Remnants of Earth's early history have been discovered in a young Cook Islands volcano.
Plate tectonics is relatively new, put forth in the last 30 years or so — its forerunner was the now-discarded continental drift theory. The theory states that Earth's outer shell is made up of huge slabs of rock called plates that glide over the planet's inner layer, or mantle. As these plates shift, they sometimes collide with other plates, making for some interesting, and even deadly, results on Earth's surface, from erupting volcanoes, to earthquakes, to new mountain ranges. Here's a look at Live Science's news and features related to this constantly moving jigsaw puzzle.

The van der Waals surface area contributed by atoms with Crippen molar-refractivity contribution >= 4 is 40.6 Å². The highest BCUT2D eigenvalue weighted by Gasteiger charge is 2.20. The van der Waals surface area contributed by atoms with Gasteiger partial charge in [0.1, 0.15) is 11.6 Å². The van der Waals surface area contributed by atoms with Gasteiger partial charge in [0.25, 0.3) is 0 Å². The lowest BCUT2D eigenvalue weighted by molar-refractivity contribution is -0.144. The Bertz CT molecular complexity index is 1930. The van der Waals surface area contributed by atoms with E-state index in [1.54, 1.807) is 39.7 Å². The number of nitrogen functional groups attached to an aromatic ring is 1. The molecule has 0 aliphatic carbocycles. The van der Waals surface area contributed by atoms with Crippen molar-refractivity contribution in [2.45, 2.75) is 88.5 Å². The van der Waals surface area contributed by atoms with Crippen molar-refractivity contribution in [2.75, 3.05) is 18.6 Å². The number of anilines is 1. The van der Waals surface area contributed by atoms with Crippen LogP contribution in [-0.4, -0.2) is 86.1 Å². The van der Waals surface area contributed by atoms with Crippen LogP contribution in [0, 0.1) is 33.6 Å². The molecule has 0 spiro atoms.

Physicists have tentatively detected several particles that could reveal how radioactive heat inside the earth could influence earthquakes
Huge stresses beneath the surface moved plates of the Earth's crust hundreds of feet horizontally and dozens of feet vertically.
Valles Marineris, seen at an angle of 45 degrees to the surface in near-true colour and with four times vertical exaggeration.
If plate tectonics followed the laws of Hollywood physics, Los Angeles would be tearing violently from the mainland as we speak.